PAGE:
Tuesday, 12 May 2009

Foraging for food with Little Chan

Finally, a much delayed foodie post. After several months of being in Paris, I made the trip to Pierre Hermé again and bought the famed "Ispahan" to try. For those of you who don't know already, Ispahan is PH's signature cake - a giant macaroon flavoured with rose and lychee cream and garnished with fresh raspberries. The verdict? A bit cumbersome to eat with a fork (I found out the night after devouring my cake from a fellow student that the best way to eat Ispahan is "like a hamburger"!) and too sweet for my liking. After trying various different Ispahan pastries, I am not convinced of having lychee especially when you can never taste it? Being a bit of a lychee snob, it also irks me that PH only uses tinned stuff, yuck! The other thing I bought from PH was kouign-amman aux fruits rouges - a buttery and caramelly tasting flaky pastry with red fruit filling, originally from Brittany I think? Despite eating it the morning after I had bought it, it was absolutely divine - could eat a whole tray of these things! :) For me, PH's kouign-amman aux fruits rouges is a perfect illustration of his ethos, "un univers de goûts, des sensations et de plaisirs"......a universe of tastes, sensations and pleasures.

We had our first bank holiday of the year at the beginning of May which meant a perfect excuse to go out and eat. A few classmates and I took advantage of the mini-break and headed to Les Cocottes in the 7th for a spot of lunch. Its a casual dining spot which takes no reservations and most people sit on a long bar in the middle of the dining room. Les Cocottes is famous for serving its food in little casseroles or "cocottes" giving it that rustic chic kind of appeal. I plumped for a main of lamb with spring veg and finished off with one of the signature desserts, waffles with salt caramel sauce. The lamb was very nice and amazingly tender, my waffle was a little on the dry side but the sauce was very moreish. Had a bit of a mini-disaster with the pot of tea that I had ordered. I had failed to realise that there were 2 handles and grabbing hold of only 1, managed to pour the entire contents onto the floor of the restaurant! Luckily, no-one got scalded but a bit embarassing for me - it was one of those moments when you watch everything happen everything in freeze frame but are somehow helpless to do anything whilst everyone in the restaurant looks on in horror! A pleasant lunch but a bit pricey for what I ate, 30 yoyos alone for the lamb dish....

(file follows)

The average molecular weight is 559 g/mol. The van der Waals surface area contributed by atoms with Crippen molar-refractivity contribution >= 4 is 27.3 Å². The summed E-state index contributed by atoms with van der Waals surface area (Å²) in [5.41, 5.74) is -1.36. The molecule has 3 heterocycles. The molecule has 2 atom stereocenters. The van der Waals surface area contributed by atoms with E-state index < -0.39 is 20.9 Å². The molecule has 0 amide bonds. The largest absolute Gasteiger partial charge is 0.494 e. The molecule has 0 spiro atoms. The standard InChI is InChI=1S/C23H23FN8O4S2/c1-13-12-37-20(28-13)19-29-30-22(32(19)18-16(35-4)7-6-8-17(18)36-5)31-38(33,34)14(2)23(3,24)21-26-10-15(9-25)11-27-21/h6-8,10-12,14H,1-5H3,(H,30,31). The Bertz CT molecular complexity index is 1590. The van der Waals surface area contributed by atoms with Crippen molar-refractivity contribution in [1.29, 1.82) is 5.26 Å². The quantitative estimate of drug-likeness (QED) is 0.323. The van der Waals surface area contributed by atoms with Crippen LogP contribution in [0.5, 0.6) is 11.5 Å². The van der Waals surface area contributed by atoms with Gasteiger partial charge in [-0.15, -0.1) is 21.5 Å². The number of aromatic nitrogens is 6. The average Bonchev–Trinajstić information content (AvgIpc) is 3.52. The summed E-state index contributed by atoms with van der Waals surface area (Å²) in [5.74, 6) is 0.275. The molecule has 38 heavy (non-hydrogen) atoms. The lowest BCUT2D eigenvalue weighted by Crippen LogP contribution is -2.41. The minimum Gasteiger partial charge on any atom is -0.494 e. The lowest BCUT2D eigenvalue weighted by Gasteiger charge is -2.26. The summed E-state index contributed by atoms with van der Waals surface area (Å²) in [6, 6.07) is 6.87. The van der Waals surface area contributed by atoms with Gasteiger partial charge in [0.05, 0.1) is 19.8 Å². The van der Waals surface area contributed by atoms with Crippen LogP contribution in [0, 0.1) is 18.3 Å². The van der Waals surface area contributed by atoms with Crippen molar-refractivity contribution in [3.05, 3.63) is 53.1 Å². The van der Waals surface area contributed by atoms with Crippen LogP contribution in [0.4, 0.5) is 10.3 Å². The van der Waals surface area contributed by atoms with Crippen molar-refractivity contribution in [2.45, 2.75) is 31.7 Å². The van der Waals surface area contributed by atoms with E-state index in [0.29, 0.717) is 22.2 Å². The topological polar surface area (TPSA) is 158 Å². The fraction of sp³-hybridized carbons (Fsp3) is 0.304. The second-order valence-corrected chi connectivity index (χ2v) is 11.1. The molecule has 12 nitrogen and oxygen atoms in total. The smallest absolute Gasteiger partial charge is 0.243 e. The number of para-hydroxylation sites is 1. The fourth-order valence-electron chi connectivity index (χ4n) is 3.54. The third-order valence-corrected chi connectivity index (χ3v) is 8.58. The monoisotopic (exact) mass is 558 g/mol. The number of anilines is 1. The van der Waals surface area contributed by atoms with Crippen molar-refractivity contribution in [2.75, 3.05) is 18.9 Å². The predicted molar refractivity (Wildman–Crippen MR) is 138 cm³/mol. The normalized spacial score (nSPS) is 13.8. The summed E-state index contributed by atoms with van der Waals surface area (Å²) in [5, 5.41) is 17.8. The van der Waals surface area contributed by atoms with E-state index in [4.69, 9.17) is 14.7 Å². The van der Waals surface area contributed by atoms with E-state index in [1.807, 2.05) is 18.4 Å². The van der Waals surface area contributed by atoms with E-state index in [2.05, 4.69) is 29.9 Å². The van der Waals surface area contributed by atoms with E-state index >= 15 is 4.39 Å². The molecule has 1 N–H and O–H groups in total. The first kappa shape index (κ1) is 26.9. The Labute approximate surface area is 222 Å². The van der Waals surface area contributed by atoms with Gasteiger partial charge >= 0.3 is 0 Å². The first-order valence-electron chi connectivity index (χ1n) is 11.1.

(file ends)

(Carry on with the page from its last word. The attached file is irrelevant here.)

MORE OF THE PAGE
After lunch, we paid a visit to Secco, a boulangerie in the same area which was formally home of star boulangerie, Poujaran. I picked up a couple of nibbles, brioche ecorce d'orange, pain aux noix et figues and a baguette. Baguette was a bit on the salty side, pain aux noix et figues was tasty enough but the brioche was nothing to write home about.....

I met up again with some chums from school on Sunday afternoon for a spot of lunch before hitting the Henri Cartier-Bresson exhibition at the Maison Européenne de la Photographie. Sunday is never a good day to eat out in Paris as most places are closed, and especially on a bank holiday weekend. After much rummaging through my guide books, we ended up at Le Petit Marché, a small bistro in the 3rd. The food was solid; simple starter of juicy white asparagus with aioli, generous portion of duck in ginger sauce and tasty strawberry gratin to finish. No real complaints except the service could've been friendly, I mean, just because we are table of Asian faces doesn't make us unworthy tourists! Speaking of tourists, am kinda half glad that they've all gone home for the time being and everything is back to normal in Paris -the metro is no place for sauntering on and off without any consideration for your fellow passengers!    

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